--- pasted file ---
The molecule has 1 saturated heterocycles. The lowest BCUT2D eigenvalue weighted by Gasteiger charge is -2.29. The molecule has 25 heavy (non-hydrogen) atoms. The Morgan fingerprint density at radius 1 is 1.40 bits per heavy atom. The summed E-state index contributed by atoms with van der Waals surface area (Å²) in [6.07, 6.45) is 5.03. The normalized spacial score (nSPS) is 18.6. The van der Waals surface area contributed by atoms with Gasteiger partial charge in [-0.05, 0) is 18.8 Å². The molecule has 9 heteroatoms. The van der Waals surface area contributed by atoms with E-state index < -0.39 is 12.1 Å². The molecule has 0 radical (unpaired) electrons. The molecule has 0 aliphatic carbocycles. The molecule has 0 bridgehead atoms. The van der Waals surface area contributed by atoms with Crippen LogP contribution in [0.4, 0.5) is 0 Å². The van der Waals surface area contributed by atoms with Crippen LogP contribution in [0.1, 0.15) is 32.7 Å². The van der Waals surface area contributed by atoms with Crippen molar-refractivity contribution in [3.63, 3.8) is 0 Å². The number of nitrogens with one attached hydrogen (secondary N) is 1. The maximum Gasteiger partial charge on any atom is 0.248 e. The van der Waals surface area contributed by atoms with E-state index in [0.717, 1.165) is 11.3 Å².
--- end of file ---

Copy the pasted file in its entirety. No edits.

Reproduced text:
The molecule has 1 saturated heterocycles. The lowest BCUT2D eigenvalue weighted by Gasteiger charge is -2.29. The molecule has 25 heavy (non-hydrogen) atoms. The Morgan fingerprint density at radius 1 is 1.40 bits per heavy atom. The summed E-state index contributed by atoms with van der Waals surface area (Å²) in [6.07, 6.45) is 5.03. The normalized spacial score (nSPS) is 18.6. The van der Waals surface area contributed by atoms with Gasteiger partial charge in [-0.05, 0) is 18.8 Å². The molecule has 9 heteroatoms. The van der Waals surface area contributed by atoms with E-state index < -0.39 is 12.1 Å². The molecule has 0 radical (unpaired) electrons. The molecule has 0 aliphatic carbocycles. The molecule has 0 bridgehead atoms. The van der Waals surface area contributed by atoms with Crippen LogP contribution in [0.4, 0.5) is 0 Å². The van der Waals surface area contributed by atoms with Crippen LogP contribution in [0.1, 0.15) is 32.7 Å². The van der Waals surface area contributed by atoms with Crippen molar-refractivity contribution in [3.63, 3.8) is 0 Å². The number of nitrogens with one attached hydrogen (secondary N) is 1. The maximum Gasteiger partial charge on any atom is 0.248 e. The van der Waals surface area contributed by atoms with E-state index in [0.717, 1.165) is 11.3 Å².